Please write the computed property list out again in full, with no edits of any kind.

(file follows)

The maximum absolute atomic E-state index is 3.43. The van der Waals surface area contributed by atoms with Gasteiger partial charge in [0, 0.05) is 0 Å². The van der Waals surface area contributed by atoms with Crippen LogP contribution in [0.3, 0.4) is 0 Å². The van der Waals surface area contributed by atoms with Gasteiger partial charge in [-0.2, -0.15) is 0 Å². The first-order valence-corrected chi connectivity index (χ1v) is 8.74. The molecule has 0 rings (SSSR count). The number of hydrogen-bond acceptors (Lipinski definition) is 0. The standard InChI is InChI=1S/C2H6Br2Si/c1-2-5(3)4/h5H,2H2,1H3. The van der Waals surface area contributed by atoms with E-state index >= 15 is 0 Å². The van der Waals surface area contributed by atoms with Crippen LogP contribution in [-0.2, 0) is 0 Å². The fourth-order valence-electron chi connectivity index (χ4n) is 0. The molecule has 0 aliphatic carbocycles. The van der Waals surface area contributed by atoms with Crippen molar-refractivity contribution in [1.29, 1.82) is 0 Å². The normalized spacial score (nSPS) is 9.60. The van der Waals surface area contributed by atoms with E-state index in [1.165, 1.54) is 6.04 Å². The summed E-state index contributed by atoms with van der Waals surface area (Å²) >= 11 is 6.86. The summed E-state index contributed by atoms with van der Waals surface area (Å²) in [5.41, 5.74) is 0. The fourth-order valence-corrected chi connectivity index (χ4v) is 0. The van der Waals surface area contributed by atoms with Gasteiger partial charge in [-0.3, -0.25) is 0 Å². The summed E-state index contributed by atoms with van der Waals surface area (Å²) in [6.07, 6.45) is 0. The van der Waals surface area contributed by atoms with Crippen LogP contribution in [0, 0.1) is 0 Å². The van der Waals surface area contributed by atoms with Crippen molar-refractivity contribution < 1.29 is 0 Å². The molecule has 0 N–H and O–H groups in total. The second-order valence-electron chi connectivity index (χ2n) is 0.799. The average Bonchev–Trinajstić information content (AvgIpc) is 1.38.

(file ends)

The maximum absolute atomic E-state index is 3.43. The van der Waals surface area contributed by atoms with Gasteiger partial charge in [0, 0.05) is 0 Å². The van der Waals surface area contributed by atoms with Crippen LogP contribution in [0.3, 0.4) is 0 Å². The van der Waals surface area contributed by atoms with Gasteiger partial charge in [-0.2, -0.15) is 0 Å². The first-order valence-corrected chi connectivity index (χ1v) is 8.74. The molecule has 0 rings (SSSR count). The number of hydrogen-bond acceptors (Lipinski definition) is 0. The standard InChI is InChI=1S/C2H6Br2Si/c1-2-5(3)4/h5H,2H2,1H3. The van der Waals surface area contributed by atoms with E-state index >= 15 is 0 Å². The van der Waals surface area contributed by atoms with Crippen LogP contribution in [-0.2, 0) is 0 Å². The fourth-order valence-electron chi connectivity index (χ4n) is 0. The molecule has 0 aliphatic carbocycles. The van der Waals surface area contributed by atoms with Crippen molar-refractivity contribution in [1.29, 1.82) is 0 Å². The normalized spacial score (nSPS) is 9.60. The van der Waals surface area contributed by atoms with E-state index in [1.165, 1.54) is 6.04 Å². The summed E-state index contributed by atoms with van der Waals surface area (Å²) >= 11 is 6.86. The summed E-state index contributed by atoms with van der Waals surface area (Å²) in [5.41, 5.74) is 0. The fourth-order valence-corrected chi connectivity index (χ4v) is 0. The van der Waals surface area contributed by atoms with Gasteiger partial charge in [-0.3, -0.25) is 0 Å². The summed E-state index contributed by atoms with van der Waals surface area (Å²) in [6.07, 6.45) is 0. The van der Waals surface area contributed by atoms with Crippen LogP contribution in [0, 0.1) is 0 Å². The van der Waals surface area contributed by atoms with Crippen molar-refractivity contribution < 1.29 is 0 Å². The molecule has 0 N–H and O–H groups in total. The second-order valence-electron chi connectivity index (χ2n) is 0.799. The average Bonchev–Trinajstić information content (AvgIpc) is 1.38.